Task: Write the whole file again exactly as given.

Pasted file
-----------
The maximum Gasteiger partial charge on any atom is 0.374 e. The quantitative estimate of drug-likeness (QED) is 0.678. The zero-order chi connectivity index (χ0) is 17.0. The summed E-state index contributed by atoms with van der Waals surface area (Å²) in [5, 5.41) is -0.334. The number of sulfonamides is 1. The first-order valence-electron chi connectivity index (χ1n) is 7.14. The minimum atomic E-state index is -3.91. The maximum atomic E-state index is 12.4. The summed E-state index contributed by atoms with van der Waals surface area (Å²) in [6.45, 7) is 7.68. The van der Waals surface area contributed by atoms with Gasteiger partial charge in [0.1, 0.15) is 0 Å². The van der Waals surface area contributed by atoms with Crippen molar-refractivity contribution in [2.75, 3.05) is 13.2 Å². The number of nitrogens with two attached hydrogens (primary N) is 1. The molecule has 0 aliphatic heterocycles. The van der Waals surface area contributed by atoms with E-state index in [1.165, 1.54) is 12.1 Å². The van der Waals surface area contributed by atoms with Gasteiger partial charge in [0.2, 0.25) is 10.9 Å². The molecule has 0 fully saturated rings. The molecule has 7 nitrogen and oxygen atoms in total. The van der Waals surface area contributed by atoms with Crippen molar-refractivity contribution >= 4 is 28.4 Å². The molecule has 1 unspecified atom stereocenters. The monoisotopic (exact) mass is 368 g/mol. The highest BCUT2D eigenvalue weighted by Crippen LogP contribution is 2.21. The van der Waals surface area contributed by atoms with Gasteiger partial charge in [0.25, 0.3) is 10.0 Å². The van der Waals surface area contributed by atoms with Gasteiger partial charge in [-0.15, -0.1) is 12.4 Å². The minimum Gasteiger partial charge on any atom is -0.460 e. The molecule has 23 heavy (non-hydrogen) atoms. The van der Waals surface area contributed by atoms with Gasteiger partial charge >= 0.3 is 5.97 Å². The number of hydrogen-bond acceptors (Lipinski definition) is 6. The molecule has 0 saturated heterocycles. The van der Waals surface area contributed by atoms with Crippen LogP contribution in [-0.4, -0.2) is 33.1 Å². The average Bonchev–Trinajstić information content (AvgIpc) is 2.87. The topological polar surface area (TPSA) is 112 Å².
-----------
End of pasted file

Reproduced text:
The maximum Gasteiger partial charge on any atom is 0.374 e. The quantitative estimate of drug-likeness (QED) is 0.678. The zero-order chi connectivity index (χ0) is 17.0. The summed E-state index contributed by atoms with van der Waals surface area (Å²) in [5, 5.41) is -0.334. The number of sulfonamides is 1. The first-order valence-electron chi connectivity index (χ1n) is 7.14. The minimum atomic E-state index is -3.91. The maximum atomic E-state index is 12.4. The summed E-state index contributed by atoms with van der Waals surface area (Å²) in [6.45, 7) is 7.68. The van der Waals surface area contributed by atoms with Gasteiger partial charge in [0.1, 0.15) is 0 Å². The van der Waals surface area contributed by atoms with Crippen molar-refractivity contribution in [2.75, 3.05) is 13.2 Å². The number of nitrogens with two attached hydrogens (primary N) is 1. The molecule has 0 aliphatic heterocycles. The van der Waals surface area contributed by atoms with E-state index in [1.165, 1.54) is 12.1 Å². The van der Waals surface area contributed by atoms with Gasteiger partial charge in [0.2, 0.25) is 10.9 Å². The molecule has 0 fully saturated rings. The molecule has 7 nitrogen and oxygen atoms in total. The van der Waals surface area contributed by atoms with Crippen molar-refractivity contribution >= 4 is 28.4 Å². The molecule has 1 unspecified atom stereocenters. The monoisotopic (exact) mass is 368 g/mol. The highest BCUT2D eigenvalue weighted by Crippen LogP contribution is 2.21. The van der Waals surface area contributed by atoms with Gasteiger partial charge in [0.25, 0.3) is 10.0 Å². The van der Waals surface area contributed by atoms with Gasteiger partial charge in [-0.15, -0.1) is 12.4 Å². The minimum Gasteiger partial charge on any atom is -0.460 e. The molecule has 23 heavy (non-hydrogen) atoms. The van der Waals surface area contributed by atoms with Gasteiger partial charge >= 0.3 is 5.97 Å². The number of hydrogen-bond acceptors (Lipinski definition) is 6. The molecule has 0 saturated heterocycles. The van der Waals surface area contributed by atoms with Crippen LogP contribution in [-0.4, -0.2) is 33.1 Å². The average Bonchev–Trinajstić information content (AvgIpc) is 2.87. The topological polar surface area (TPSA) is 112 Å².